Before Maturin was sentenced, the probation officer issued a pre-sentence investigation report, which recommended that the court order Maturin to pay restitution in the amount of $164,988.98. That figure represented the total amount of funds that Maturin allegedly deposited into the concealed account between August 5, 1998 and April 1, 1999. Maturin did not file any objections to the pre-sentence investigation report. On July 13, 2005, the district court sentenced Maturin to 21 months in prison, to be followed by 3 years of supervised release. The district court also ordered Maturin to pay $164,988.98 in restitution to the bankruptcy court.
Maturin did not object to the district court's restitution order at the time of sentencing. On this appeal, however, Maturin asserts that the restitution order exceeded the district court's authority because it imposed restitution based on charges and conduct for which Maturin was not convicted.
This court ordinarily reviews the legality of a restitution order de novo. See, e.g., United States v. Adams, 363 F.3d 363, 365 (5th Cir.2004). Because Maturin failed to object to either the amount of restitution recommended in the pre-sentence investigation report or the district court's restitution order, however, we review Maturin's claim only for plain error. See United States v. Howard, 220 F.3d 645, 647 (5th Cir.2000) ("There being no objection to the order of restitution at sentencing, we review for plain error.").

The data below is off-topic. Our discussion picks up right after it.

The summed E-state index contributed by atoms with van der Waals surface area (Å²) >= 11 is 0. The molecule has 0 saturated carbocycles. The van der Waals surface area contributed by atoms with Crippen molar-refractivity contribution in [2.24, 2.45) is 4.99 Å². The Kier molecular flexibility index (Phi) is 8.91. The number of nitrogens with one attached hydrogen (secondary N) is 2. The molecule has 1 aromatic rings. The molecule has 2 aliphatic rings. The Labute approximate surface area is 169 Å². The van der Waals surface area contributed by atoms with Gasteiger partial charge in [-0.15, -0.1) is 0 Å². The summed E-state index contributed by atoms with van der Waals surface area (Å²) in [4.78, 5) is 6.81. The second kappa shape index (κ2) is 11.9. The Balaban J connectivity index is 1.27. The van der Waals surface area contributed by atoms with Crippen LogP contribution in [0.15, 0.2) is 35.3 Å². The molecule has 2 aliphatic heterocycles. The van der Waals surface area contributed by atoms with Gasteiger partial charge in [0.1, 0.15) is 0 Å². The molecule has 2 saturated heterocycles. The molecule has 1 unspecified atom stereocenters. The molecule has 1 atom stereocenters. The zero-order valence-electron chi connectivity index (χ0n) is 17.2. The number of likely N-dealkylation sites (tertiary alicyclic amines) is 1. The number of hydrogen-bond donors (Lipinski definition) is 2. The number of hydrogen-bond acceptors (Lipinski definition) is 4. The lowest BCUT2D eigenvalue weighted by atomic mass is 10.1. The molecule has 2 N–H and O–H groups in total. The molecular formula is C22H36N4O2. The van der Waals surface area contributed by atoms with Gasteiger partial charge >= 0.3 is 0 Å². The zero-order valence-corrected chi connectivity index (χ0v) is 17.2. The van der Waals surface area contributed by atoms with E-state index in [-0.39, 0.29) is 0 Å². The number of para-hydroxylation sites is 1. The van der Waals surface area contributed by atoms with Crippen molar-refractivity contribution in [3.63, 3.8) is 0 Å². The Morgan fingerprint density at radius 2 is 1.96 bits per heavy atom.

Under the plain error standard, this court can correct an error in the district court proceedings only if the error was clear or obvious and affected the substantial rights of the defendant. See United States v. Coil, 442 F.3d 912, 916 (5th Cir. 2006) ("To establish plain error, [the defendant] must show that (1) there is an error, (2) the error is clear or obvious, and (3) the error affects his substantial rights."); Fed.R.Crim.P. 52(b) ("A plain error that affects substantial rights may be considered even though it was not brought to the court's attention."). If those conditions are met, this court may, in its discretion, grant the defendant relief if "the error seriously affects the fairness, integrity, or public reputation of judicial proceedings." United States v. Ibarra-Zelaya, 465 F.3d 596, 606 (5th Cir.2006) (citing United States v. Mares, 402 F.3d 511, 520 (5th Cir.2005)).
The trial court ordered Maturin to pay restitution in the amount of $164,988.98, representing the total amount of funds that Maturin deposited into the concealed account between August 5, 1998 and April 1, 1999. In essence, the district court's restitution order covered all of the assets of the bankruptcy estate that Maturin was alleged to have fraudulently concealed. Maturin asserts that the restitution order was unlawful because it imposed restitution in excess of the amount of loss caused by the offense for which Maturin was convicted, count 1 of the indictment.